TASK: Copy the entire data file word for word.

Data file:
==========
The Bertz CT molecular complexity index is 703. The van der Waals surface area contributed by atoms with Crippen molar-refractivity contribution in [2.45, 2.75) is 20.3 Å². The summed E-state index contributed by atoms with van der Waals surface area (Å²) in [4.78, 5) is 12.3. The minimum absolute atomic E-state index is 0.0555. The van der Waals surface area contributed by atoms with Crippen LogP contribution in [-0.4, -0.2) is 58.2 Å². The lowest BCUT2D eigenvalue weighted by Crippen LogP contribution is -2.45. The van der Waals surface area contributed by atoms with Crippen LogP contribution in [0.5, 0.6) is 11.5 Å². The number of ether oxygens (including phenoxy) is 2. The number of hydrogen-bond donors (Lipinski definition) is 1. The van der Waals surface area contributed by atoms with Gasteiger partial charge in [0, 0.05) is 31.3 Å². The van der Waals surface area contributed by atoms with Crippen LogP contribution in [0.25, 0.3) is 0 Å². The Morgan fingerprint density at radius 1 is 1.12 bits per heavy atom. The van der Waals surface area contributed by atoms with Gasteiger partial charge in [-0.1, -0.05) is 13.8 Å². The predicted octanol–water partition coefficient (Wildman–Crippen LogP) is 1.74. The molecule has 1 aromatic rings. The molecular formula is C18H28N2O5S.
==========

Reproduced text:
The Bertz CT molecular complexity index is 703. The van der Waals surface area contributed by atoms with Crippen molar-refractivity contribution in [2.45, 2.75) is 20.3 Å². The summed E-state index contributed by atoms with van der Waals surface area (Å²) in [4.78, 5) is 12.3. The minimum absolute atomic E-state index is 0.0555. The van der Waals surface area contributed by atoms with Crippen LogP contribution in [-0.4, -0.2) is 58.2 Å². The lowest BCUT2D eigenvalue weighted by Crippen LogP contribution is -2.45. The van der Waals surface area contributed by atoms with Crippen LogP contribution in [0.5, 0.6) is 11.5 Å². The number of ether oxygens (including phenoxy) is 2. The number of hydrogen-bond donors (Lipinski definition) is 1. The van der Waals surface area contributed by atoms with Gasteiger partial charge in [0, 0.05) is 31.3 Å². The van der Waals surface area contributed by atoms with Crippen LogP contribution in [0.25, 0.3) is 0 Å². The Morgan fingerprint density at radius 1 is 1.12 bits per heavy atom. The van der Waals surface area contributed by atoms with Gasteiger partial charge in [-0.1, -0.05) is 13.8 Å². The predicted octanol–water partition coefficient (Wildman–Crippen LogP) is 1.74. The molecule has 1 aromatic rings. The molecular formula is C18H28N2O5S.